In the relentless pursuit of human habitation on the Moon, the challenge of maintaining cleanliness within spacesuits has emerged as a critical concern. As future astronauts prepare to explore the lunar surface, they will rely on a new generation of spacesuits designed to withstand the harsh lunar environment, thanks to the European Space Agency’s (ESA) PExTex project. While these cutting-edge spacesuits offer safety and comfort, they also present a potential conducive environment for harmful microbial growth, especially when multiple astronauts may share the same suits.
To address this issue, the PExTex project is actively evaluating suitable textiles for future spacesuit designs. In collaboration with the Austrian Space Forum, they have launched the BACTeRMA project, which aims to develop ways to prevent microbial growth within the inner linings of spacesuits.
Venturing onto the lunar surface poses significant risks, given the “hard vacuum, wild temperature extremes, space radiation, and highly abrasive dust” that can all have detrimental effects on spacesuits. The challenges faced during the Apollo era, like moon dust partially jamming the seals of spacesuits, highlight the importance of advancing spacesuit technology.
Modern solutions include incorporating high-strength Twaron material, a revolutionary development since the time of the Apollo missions. Under the leadership of France’s Compagnie Maritime d’Expertises (COMEX), the PExTex project has extensively tested these materials to create spacesuits capable of enduring at least 2,500 hours of surface use. Rigorous testing at the German Institutes of Textile and Fiber Research (DITF) involved “ultra-high vacuum exposure, electrical discharge, temperature shifts, and rubbing with simulated moondust,” along with nuclear accelerator radiation experiments at Austria’s MedAustron facility.
Concurrently, the Austrian Space Forum (OeWF) has focused on ensuring the safety of spacesuit interiors. To achieve this, they have embraced the Biocidal Advanced Coating Technology for Reducing Microbial Activity, or BACTeRMA. The ultimate goal is to develop spacesuits that can effectively inhibit the growth of microorganisms.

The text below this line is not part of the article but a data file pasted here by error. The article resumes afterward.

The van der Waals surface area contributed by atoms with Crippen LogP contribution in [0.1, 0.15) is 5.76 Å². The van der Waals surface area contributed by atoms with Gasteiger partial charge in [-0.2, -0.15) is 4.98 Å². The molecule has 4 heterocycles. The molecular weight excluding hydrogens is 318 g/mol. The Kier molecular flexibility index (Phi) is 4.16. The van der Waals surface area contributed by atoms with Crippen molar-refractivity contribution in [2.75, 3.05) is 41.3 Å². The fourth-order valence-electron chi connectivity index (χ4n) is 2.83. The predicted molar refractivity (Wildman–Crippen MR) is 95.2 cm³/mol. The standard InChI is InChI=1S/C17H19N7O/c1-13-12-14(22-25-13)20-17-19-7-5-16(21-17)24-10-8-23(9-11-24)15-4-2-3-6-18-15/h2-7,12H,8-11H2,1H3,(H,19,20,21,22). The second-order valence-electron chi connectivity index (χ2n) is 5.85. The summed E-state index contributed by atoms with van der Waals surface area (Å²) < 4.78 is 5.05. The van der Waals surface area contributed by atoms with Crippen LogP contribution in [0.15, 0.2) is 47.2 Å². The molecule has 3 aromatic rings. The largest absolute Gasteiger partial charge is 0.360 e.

Keeping the insides of spacesuits clean presents unique challenges. ESA’s materials and processes engineer, Malgorzata Holynska, explains that washing spacesuit interiors on the Moon or beyond may not be practical due to resource constraints. Moreover, spacesuits will likely be shared among different astronauts and stored for extended periods, creating favorable conditions for microbial growth. As a result, innovative alternatives were sought to prevent such issues.
Traditional materials like silver or copper were ruled out due to concerns over potential skin irritation and tarnishing. Instead, the BACTeRMA team turned to “secondary metabolites,” chemical compounds produced by microbes that often possess antibiotic properties. Working in conjunction with the Vienna Textile Lab, they developed textile processing techniques that incorporate these bacterial metabolites.
As humanity inches closer to realizing its lunar aspirations, the success of projects like PExTex and BACTeRMA are crucial in ensuring the safety and longevity of future lunar missions. By harnessing cutting-edge materials and innovative approaches, scientists and engineers are striving to provide astronauts with spacesuits that are not only durable but also resistant to the hazards of microbial growth on the Moon’s surface. These advancements will undoubtedly pave the way for unprecedented achievements in human space exploration and colonization.